An opinion piece by Valini Lalla
It’s that time of year again, Carnival time in Trinidad and as anticipated, artists from across all genres come out to perform their soon-to-be hits in hopes of winning a title. This year, George Singh, CEO of Southex Promotions who are also producers of the Chutney-Soca competition have banned contestants from performing rum songs. For quite some time, we’ve heard the complaints; Chutney has only become about rum. With hits like Samaroo’s “Rum Til I Die”, Hunter’s “Bring it (Rum in D Morning) and (one of my favourites) Ravi B’s “Ah Drinka”, it’s hard to imagine chutney without the mention of alcohol.
So what does this mean? I began to ask myself, wondering what does rum signify in our community? Quite frankly, even without the mention of rum in our music, the culture of alcohol consumption will continue. So what is the end goal here? Perhaps the belief is that alcohol is an erosion of the culture and that banning it from popular culture will deter abusive behaviour. I agree, there are many social problems that arise from alcohol, addiction, poverty, domestic abuse but the solution isn’t banning it from music. After all, rum has been a part of Caribbean culture since its inception (let’s not forget that it was the sugar produced on plantations across the Caribbean by our ancestors that first enabled the rum trade).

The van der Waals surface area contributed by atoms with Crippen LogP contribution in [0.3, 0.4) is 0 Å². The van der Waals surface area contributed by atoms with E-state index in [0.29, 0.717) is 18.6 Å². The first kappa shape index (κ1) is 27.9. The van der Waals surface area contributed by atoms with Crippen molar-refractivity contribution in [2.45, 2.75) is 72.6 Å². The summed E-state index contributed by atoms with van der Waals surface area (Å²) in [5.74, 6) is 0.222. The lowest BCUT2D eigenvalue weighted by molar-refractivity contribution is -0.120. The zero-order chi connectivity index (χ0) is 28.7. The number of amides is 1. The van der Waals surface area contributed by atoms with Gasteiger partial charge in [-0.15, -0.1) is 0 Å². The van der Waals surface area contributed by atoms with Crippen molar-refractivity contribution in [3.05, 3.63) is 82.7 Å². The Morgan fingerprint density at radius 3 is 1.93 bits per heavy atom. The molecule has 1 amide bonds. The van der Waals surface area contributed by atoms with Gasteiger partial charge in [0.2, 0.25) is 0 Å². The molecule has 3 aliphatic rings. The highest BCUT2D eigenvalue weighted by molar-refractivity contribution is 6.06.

The key word here is education. Many young West Indians grow up around alcohol, seeing their family and friends enjoying themselves at a lime or a fete. But the conversation needs to be about being safe, not banning it all together. It’s about learning how to be “safe drinkers” by knowing about alcohol abuse, not drinking and driving and knowing your limits. I’ve recently heard a few songs that mention designated drivers (like Machel’s Bottle of Rum and KMC “I’m Not Drunk) which is a start. There’s no harm in opening a discussion and talking about the realities of alcohol.
I don’t agree that taking rum out of songs will somehow change the culture, but perhaps the banning of the word this year from the competition will force some creative alternatives in chutney music that we haven’t heard in a while. I guess only time will tell but in the meantime, stay safe this Carnival season whether it be here or away!
What are your thoughts on the subject? I’d love to hear your opinion, email me at email@example.com or tweet me, @leeeniie